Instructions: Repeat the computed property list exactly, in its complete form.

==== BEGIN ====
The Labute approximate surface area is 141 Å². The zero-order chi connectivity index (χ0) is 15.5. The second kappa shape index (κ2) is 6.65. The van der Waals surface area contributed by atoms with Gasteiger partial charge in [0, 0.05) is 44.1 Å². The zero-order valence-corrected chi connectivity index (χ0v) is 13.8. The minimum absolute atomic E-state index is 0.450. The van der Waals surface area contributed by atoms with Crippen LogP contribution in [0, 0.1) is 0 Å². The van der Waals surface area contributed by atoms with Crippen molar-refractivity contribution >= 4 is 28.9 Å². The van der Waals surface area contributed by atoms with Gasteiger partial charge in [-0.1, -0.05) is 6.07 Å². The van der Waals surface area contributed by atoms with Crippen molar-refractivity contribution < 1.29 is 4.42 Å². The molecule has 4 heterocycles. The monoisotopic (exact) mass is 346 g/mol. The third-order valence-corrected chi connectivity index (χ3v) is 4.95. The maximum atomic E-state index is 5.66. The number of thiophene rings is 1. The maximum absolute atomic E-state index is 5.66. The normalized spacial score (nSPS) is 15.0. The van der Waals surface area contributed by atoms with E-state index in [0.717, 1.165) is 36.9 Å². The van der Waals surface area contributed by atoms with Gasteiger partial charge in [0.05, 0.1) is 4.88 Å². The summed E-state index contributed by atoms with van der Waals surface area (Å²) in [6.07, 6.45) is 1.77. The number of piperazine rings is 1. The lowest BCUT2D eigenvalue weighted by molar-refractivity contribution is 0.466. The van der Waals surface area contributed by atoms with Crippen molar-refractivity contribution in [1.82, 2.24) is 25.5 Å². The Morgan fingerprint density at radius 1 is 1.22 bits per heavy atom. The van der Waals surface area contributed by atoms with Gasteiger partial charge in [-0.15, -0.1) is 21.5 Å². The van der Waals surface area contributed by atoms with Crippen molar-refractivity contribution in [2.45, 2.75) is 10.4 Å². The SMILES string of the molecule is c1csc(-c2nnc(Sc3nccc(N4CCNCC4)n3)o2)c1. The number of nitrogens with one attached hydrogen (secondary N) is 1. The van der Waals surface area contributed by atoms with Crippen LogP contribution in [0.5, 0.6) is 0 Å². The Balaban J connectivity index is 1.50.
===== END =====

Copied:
The Labute approximate surface area is 141 Å². The zero-order chi connectivity index (χ0) is 15.5. The second kappa shape index (κ2) is 6.65. The van der Waals surface area contributed by atoms with Gasteiger partial charge in [0, 0.05) is 44.1 Å². The zero-order valence-corrected chi connectivity index (χ0v) is 13.8. The minimum absolute atomic E-state index is 0.450. The van der Waals surface area contributed by atoms with Crippen LogP contribution in [0, 0.1) is 0 Å². The van der Waals surface area contributed by atoms with Crippen molar-refractivity contribution >= 4 is 28.9 Å². The van der Waals surface area contributed by atoms with Gasteiger partial charge in [-0.1, -0.05) is 6.07 Å². The van der Waals surface area contributed by atoms with Crippen molar-refractivity contribution < 1.29 is 4.42 Å². The molecule has 4 heterocycles. The monoisotopic (exact) mass is 346 g/mol. The third-order valence-corrected chi connectivity index (χ3v) is 4.95. The maximum atomic E-state index is 5.66. The number of thiophene rings is 1. The maximum absolute atomic E-state index is 5.66. The normalized spacial score (nSPS) is 15.0. The van der Waals surface area contributed by atoms with E-state index in [0.717, 1.165) is 36.9 Å². The van der Waals surface area contributed by atoms with Gasteiger partial charge in [0.05, 0.1) is 4.88 Å². The summed E-state index contributed by atoms with van der Waals surface area (Å²) in [6.07, 6.45) is 1.77. The number of piperazine rings is 1. The lowest BCUT2D eigenvalue weighted by molar-refractivity contribution is 0.466. The van der Waals surface area contributed by atoms with Crippen molar-refractivity contribution in [1.82, 2.24) is 25.5 Å². The Morgan fingerprint density at radius 1 is 1.22 bits per heavy atom. The van der Waals surface area contributed by atoms with Gasteiger partial charge in [-0.15, -0.1) is 21.5 Å². The van der Waals surface area contributed by atoms with Crippen molar-refractivity contribution in [2.45, 2.75) is 10.4 Å². The SMILES string of the molecule is c1csc(-c2nnc(Sc3nccc(N4CCNCC4)n3)o2)c1. The number of nitrogens with one attached hydrogen (secondary N) is 1. The van der Waals surface area contributed by atoms with Crippen LogP contribution in [0.5, 0.6) is 0 Å². The Balaban J connectivity index is 1.50.